Understanding Mutual Funds Investing – Advantages and Disadvantages
People invest money in stocks and bonds for a wide variety of reasons, such as prepare for retirement or build their kids college funds. However, many investors avoid choosing individual stocks or bonds for their investment portfolios because they do not have the experience, time or confidence to make the appropriate choices. In addition, risk adverse investors would rather avoid the possibility of loss associated with investing their hard-earned money into the stock or bond of a single company.
Mutual funds provide investors the opportunity to invest in the capital markets, diversify their assets and have their investment overseen by professional money managers. Though mutual funds have risks and investors must pay fees and expenses, which reduce their returns, most people find they can reduce worry and anxiety by spreading their money among several companies.
Similar to investing in equities or bonds, investors should gain a clear understanding of how mutual funds work. Developing knowledge of the upside and downside of these instruments, and how to select mutual funds that meet your objectives and tolerance for risks, ensures you make informed choices for your investment portfolio.
Mutual Fund Attributes
Mutual fund companies pool funds from thousands of investors. The managers of these firms invest the money to accumulate portfolio holdings consisting of stocks, bonds, money markets, real estate and other assets. Instead of purchasing individual assets on the secondary market, such as the NASDAQ, the American Stock Exchange or New York Stock Exchange (NYSE), investors buy shares directly from the mutual fund companies.
Each fund investor receives an ownership share of the fund’s holdings based on the size of the individual’s investment. The investor also shares in the gains or losses of the fund.
As new investors buy shares in a fund, the fund’s management creates shares to fill the orders. When a mutual fund becomes too large, the managers close the fund and stop selling shares.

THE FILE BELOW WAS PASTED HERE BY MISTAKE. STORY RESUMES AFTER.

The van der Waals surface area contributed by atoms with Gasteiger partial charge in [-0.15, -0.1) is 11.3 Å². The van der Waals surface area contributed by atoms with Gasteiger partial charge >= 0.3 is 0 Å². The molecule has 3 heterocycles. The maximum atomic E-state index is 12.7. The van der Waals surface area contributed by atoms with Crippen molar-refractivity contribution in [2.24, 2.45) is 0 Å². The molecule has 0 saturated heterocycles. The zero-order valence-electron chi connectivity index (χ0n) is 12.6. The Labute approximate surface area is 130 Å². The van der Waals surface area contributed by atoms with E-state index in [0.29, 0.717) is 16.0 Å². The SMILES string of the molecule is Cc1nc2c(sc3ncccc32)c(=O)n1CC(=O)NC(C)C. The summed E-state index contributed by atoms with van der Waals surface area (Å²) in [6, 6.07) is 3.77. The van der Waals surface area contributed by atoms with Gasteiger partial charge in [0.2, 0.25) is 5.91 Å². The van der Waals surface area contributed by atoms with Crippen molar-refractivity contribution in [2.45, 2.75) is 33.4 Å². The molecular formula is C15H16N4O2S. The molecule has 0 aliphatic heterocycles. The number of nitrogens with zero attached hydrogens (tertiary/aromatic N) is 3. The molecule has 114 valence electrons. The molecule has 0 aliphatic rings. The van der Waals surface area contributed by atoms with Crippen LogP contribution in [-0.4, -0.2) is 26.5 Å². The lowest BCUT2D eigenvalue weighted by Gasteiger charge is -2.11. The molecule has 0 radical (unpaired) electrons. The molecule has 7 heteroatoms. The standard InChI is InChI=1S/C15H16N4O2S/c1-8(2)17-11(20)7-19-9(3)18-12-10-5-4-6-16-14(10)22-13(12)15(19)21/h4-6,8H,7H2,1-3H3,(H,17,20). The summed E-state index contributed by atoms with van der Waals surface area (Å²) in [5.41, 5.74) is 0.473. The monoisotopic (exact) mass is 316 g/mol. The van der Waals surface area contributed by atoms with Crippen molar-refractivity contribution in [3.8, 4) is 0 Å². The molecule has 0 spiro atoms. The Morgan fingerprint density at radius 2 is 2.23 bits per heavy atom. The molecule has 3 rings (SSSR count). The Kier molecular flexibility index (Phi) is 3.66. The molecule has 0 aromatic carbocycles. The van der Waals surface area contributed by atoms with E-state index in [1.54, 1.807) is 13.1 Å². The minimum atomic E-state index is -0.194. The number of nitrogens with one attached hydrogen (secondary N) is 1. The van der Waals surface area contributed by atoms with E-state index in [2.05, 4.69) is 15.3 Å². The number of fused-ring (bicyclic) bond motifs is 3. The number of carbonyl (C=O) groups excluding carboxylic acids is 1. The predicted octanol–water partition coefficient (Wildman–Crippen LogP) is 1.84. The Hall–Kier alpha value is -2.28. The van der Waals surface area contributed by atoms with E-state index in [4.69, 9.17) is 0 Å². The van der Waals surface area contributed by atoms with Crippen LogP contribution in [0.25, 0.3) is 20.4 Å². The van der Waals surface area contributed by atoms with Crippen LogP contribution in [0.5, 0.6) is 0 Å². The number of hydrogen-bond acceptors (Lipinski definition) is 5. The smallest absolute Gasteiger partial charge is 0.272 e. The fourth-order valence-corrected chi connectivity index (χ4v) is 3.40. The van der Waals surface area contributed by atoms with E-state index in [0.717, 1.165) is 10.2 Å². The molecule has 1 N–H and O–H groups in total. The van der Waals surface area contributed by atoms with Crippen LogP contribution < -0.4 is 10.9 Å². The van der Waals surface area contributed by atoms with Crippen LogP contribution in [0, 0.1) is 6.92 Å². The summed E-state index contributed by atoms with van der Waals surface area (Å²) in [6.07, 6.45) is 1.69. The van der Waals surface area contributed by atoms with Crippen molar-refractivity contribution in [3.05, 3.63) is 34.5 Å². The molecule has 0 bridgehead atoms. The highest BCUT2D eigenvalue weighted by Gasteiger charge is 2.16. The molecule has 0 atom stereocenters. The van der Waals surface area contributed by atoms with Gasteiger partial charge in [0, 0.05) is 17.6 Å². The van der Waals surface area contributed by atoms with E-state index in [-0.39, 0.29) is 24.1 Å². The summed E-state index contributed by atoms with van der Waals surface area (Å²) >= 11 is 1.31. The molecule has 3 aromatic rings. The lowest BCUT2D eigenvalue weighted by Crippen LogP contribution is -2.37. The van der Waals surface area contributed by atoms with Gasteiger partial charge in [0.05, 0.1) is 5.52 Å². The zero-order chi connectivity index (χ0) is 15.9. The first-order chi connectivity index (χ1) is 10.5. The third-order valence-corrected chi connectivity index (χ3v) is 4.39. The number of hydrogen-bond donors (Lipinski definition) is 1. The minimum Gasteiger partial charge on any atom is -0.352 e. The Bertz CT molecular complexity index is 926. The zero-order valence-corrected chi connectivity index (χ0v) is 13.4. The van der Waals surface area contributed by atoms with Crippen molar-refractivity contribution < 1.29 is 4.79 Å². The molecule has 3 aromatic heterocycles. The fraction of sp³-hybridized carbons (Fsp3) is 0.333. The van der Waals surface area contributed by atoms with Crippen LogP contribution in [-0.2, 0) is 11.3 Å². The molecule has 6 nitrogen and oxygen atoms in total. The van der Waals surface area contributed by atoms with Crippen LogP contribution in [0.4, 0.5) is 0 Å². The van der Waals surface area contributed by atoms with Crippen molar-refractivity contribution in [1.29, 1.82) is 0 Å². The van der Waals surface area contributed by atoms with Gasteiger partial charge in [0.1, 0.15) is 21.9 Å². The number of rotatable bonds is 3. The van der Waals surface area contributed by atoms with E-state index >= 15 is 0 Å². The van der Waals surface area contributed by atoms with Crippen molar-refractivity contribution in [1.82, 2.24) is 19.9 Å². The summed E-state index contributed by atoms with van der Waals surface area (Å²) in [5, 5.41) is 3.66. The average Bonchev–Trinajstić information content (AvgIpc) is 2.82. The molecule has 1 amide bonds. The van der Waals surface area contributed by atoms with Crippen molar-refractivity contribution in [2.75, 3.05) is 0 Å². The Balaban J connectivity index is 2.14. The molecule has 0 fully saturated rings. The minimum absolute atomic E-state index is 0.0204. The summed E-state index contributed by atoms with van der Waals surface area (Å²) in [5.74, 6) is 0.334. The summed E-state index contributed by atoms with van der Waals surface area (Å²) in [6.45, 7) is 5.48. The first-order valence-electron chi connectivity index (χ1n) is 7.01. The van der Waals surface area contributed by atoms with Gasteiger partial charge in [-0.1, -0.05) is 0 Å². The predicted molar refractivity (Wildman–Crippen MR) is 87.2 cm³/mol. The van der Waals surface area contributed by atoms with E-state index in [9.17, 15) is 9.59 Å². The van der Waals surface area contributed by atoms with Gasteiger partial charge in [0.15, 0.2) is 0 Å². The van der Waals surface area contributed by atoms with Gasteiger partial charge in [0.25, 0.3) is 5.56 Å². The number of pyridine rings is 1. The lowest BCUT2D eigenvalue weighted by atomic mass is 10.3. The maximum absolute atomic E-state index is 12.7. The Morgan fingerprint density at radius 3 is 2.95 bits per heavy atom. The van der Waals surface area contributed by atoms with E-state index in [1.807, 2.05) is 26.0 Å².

Net Asset Value
A mutual fund company sells fractional shares of the fund to individual investors. Each fractional share of a mutual fund has a market price called the “net asset value” (NAV). The NAV represents the market value of a fractional share for “buy “and “sell” transactions. Fund managers calculate the NAV by dividing the portfolio’s total value, which consist of securities and cash, minus the fund’s liabilities, by the number of outstanding fractional shares.
If the fractional shares of a fund equal $9.25 per share and you invest $200, the mutual fund company credits your account with 21.622 shares. This does not include transaction costs.
Advantages of Investing in Mutual Funds
For investors who would like to buy stock and bonds, but have a low tolerance for market gyrations, mutual fund investing provides a more suitable alternative. Investors can start reaping the benefits of mutual fund investing with a small amount of money. Many funds allow investors to open accounts for as low as $1,000. Investors can also open IRAs or direct deposit accounts for a smaller minimum amount. Most funds permit investors to add to their accounts in smaller increments after opening the initial account.
A mutual fund can have between 50 to 500 stocks. The average fund diversifies holdings among 100 stocks. This degree of diversification ensures the problems of a single stock have a limited effect on the value of the total fund.
In addition, investors rely on the fund’s professional manager to research, buy and sell stocks and monitor equities. Mutual funds offer investors a high degree of liquidity. Investors can redeem shares at the NAV. Funds investors must pay transaction fees and charges.
Disadvantages of Mutual Fund Investing
One of the primary disadvantages of mutual fund investing concerned the annual fees sales charges and other costs associated with the fund. In some cases, investor will also have to pay capital gain taxes on distributions received from investments. Unlike stocks, investors do not have a voice in the precise make-up of the fund or the management decision regarding the purchase and sell of stocks.
As it relates to prices, investors can obtain real-time pricing information on stocks. However, the price of mutual fund shares depends on the NAV, which companies must calculate a minimum of once a day.